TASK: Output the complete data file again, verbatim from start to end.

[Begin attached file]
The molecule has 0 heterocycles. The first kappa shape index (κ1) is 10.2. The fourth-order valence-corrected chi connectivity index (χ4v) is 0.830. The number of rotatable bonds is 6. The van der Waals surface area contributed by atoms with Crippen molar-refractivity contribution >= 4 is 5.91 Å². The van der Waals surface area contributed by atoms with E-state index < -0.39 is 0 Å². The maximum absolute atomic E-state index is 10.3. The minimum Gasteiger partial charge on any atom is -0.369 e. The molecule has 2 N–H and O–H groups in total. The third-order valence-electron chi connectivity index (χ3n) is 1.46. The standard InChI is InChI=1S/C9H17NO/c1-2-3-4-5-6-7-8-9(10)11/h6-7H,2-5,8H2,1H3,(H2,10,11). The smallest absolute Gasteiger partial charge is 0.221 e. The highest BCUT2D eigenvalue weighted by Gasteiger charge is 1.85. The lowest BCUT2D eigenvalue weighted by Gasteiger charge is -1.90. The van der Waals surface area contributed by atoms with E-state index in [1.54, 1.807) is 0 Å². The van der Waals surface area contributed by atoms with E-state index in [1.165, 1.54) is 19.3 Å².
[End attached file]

The molecule has 0 heterocycles. The first kappa shape index (κ1) is 10.2. The fourth-order valence-corrected chi connectivity index (χ4v) is 0.830. The number of rotatable bonds is 6. The van der Waals surface area contributed by atoms with Crippen molar-refractivity contribution >= 4 is 5.91 Å². The van der Waals surface area contributed by atoms with E-state index < -0.39 is 0 Å². The maximum absolute atomic E-state index is 10.3. The minimum Gasteiger partial charge on any atom is -0.369 e. The molecule has 2 N–H and O–H groups in total. The third-order valence-electron chi connectivity index (χ3n) is 1.46. The standard InChI is InChI=1S/C9H17NO/c1-2-3-4-5-6-7-8-9(10)11/h6-7H,2-5,8H2,1H3,(H2,10,11). The smallest absolute Gasteiger partial charge is 0.221 e. The highest BCUT2D eigenvalue weighted by Gasteiger charge is 1.85. The lowest BCUT2D eigenvalue weighted by Gasteiger charge is -1.90. The van der Waals surface area contributed by atoms with E-state index in [1.54, 1.807) is 0 Å². The van der Waals surface area contributed by atoms with E-state index in [1.165, 1.54) is 19.3 Å².